Date of Award


Document Type

Open Access Dissertation

Degree Name

Doctor of Philosophy in Industrial Heritage and Archaeology (PhD)

Administrative Home Department

Department of Social Sciences

Advisor 1

Don Lafreniere

Committee Member 1

Melissa Baird

Committee Member 2

Krysta Ryzewski

Committee Member 3

Sarah Fayen Scarlett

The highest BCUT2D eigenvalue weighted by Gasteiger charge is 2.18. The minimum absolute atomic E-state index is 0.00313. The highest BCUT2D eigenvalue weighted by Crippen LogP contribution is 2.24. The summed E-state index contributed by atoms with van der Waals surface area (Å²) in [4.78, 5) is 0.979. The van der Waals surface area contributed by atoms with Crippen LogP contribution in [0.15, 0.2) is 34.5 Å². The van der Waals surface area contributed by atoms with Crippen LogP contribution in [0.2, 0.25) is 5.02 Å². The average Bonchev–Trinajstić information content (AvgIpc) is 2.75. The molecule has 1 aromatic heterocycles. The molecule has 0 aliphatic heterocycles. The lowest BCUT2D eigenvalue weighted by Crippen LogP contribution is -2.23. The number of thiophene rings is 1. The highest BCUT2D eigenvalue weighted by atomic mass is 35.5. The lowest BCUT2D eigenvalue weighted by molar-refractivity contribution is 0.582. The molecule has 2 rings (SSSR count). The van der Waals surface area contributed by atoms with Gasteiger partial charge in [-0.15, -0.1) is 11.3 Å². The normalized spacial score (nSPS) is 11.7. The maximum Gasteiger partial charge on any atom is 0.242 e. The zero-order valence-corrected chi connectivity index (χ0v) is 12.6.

Postindustrial urban landscapes are large-scale, complex manifestations of the past in the present in the form of industrial ruins and archaeological sites, decaying infrastructure, and adaptive reuse; ongoing processes of postindustrial redevelopment often conspire to conceal the toxic consequences of long-term industrial activity. Understanding these phenomena is an essential step in building a sustainable future; despite this, the study of the postindustrial is still new, and requires interdisciplinary connections that remain either unexplored or underexplored. Archaeologists have begun to turn their attention to the modern industrial era and beyond. This focus carries the potential to deliver new understandings of the industrial and postindustrial city, yet archaeological attention to the postindustrial remains in its infancy. Developments in the ongoing digital revolution in archaeology and within the social sciences and humanities have the potential to contribute to the archaeological study of the postindustrial city. The development of historical GIS and historical spatial data infrastructures (HSDIs) using historical big data have enabled scholars to study the past over large spatial and temporal scales and support qualitative research, while retaining a high level of detail. This dissertation demonstrates how spatial technologies using big data approaches, especially the HSDI, enhance the archaeological study of postindustrial urban landscapes and ultimately contribute to meeting the “grand challenge” of integrating digital approaches into archaeology by coupling reflexive recording of archaeological knowledge production with globally accessible spatial digital data infrastructures. HSDIs show great potential for providing archaeologists working in postindustrial places with a means to curate and manipulate historical data on an industrial or urban scale, and to iteratively contextualize this longitudinal dataset with material culture and other forms of archaeological knowledge. I argue for the use of HSDIs as the basis for transdisciplinary research in postindustrial contexts, as a platform for linking research in the academy to urban decision-